This is by Dr. Bonnie Dawkins who is a West Side School teacher in Cold Spring Harbor, New York and was a counselor for a number of years at Deer Hill Camp in Center Harbor, New Hampshire. She is the one who loved to drive the waterski motorboat that most of us avoided, because it meant towing skiers in circles for hours on end. Many were just beginners and would fall. You have to stop the boat, slowly circle the skier and pick them up. It got pretty boring. But Bonnie loved it.


December 2004 By Bonnie Dawkins    

I remember one of many hot summer evenings in New Hampshire during camp. The kids were asleep, or so we want to believe, and everyone who is an adult is gathered on the porch of the white house after a long day. Everyone is there. Jean has just driven up for the weekend which we all know means just twenty-four hours or so. Jean always comes to visit us in a flash, just as she drove. She’d stay just a bit and then all too soon, head back home again to Connecticut on some other adventure.

I remember how everyone would try to predict how quickly Jean would arrive in New Hampshire from Darien. We’d figure at 80 mph, she’d be here by… at that point we’d always suggest some nearly impossible time frame, grossly miscalculating her actual arrival time. The assembled group breaks into laughter about it. Like her brother, Ted, we’d marvel at the sheer mileage Jean would accumulate on her car as she’d venture out far and wide on her weekend jaunts. She had busy things to do, so I remember she had a momentum about her. I loved that sense of energy, that sense of purpose. Her willingness to get up and go was the subject of numerous conversations over the years.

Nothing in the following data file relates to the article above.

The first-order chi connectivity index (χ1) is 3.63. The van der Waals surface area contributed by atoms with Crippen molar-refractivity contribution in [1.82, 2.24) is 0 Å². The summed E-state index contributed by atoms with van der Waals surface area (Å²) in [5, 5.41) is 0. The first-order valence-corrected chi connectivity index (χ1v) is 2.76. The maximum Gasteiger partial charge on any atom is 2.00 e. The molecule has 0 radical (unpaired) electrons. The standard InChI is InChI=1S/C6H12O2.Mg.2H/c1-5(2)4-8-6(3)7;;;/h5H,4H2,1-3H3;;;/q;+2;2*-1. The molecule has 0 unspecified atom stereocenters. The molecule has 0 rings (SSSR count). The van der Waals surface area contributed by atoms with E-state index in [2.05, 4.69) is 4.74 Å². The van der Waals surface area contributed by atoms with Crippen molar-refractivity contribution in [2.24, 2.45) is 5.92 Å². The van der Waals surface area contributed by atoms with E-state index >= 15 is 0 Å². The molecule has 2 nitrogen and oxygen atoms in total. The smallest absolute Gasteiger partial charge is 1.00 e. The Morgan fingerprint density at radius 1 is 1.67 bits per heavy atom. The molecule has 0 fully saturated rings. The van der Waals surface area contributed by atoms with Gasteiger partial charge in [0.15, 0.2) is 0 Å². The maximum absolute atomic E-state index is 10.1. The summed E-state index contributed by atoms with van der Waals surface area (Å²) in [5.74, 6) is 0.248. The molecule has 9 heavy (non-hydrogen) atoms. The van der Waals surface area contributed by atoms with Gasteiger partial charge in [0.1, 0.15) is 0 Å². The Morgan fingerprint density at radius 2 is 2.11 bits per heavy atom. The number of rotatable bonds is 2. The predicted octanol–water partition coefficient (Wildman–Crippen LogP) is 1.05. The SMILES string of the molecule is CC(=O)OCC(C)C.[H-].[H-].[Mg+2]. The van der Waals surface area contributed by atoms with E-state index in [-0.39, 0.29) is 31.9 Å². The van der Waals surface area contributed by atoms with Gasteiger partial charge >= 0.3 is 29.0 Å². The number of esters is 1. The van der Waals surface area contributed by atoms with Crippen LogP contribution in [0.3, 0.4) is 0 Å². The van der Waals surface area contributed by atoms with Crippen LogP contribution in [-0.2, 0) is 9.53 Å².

She’d be happy to see me, always. She’d ask about school, about my students. There would always be a certain knowing twinkle in her eyes, a feeling that from one teacher to another, we’d have things in common. I remember thinking that she took an interest in me; always seemed to know my comings and goings at West Side through Ted, even though I would only see her once or twice a year. Jean made me feel important, being in her presence. She was a good listener and I loved making her laugh, although she was so amiable, I know I wouldn’t have to work very hard to elicit some reaction from her. It would only take a hello to begin the conversation anew, regardless of how much time had passed since we last spoken.

I remember one time coming up to camp on a long weekend during the school year, just Ted, Helen, and me. We decided to stay overnight at Jean’s house on our way there. I remember rolling in kind of late – about 10:00 or so. The Hilton’s are many things, but they’re not usually late-to-bedders. Jean had her little dogs with her, of course. Neither Nole nor the other grouchy little thing really took to me and I remember being a little disappointed with that – usually animals and children liked me on sight. I remember thinking that from a canine perspective, Jean was well-armed in such a quiet, lovely neighborhood. Those dogs would respond to her smallest command. Regrettably, they eyed me suspiciously throughout our brief visit.

What I remember on that overnight visit too, besides Jean’s hospitality, was the quick tour she gave me of Plumfield that night. I loved seeing for myself that her school indeed was also her home. I was just a new teacher in those days and other than my personal feelings about West Side, the school feeling like home connection was something I’d only read about in books, I remember thinking that it confirmed some age old belief that good teachers really did sleep at their places of work – the childhood myth had been confirmed as we walked through her darkened school-house.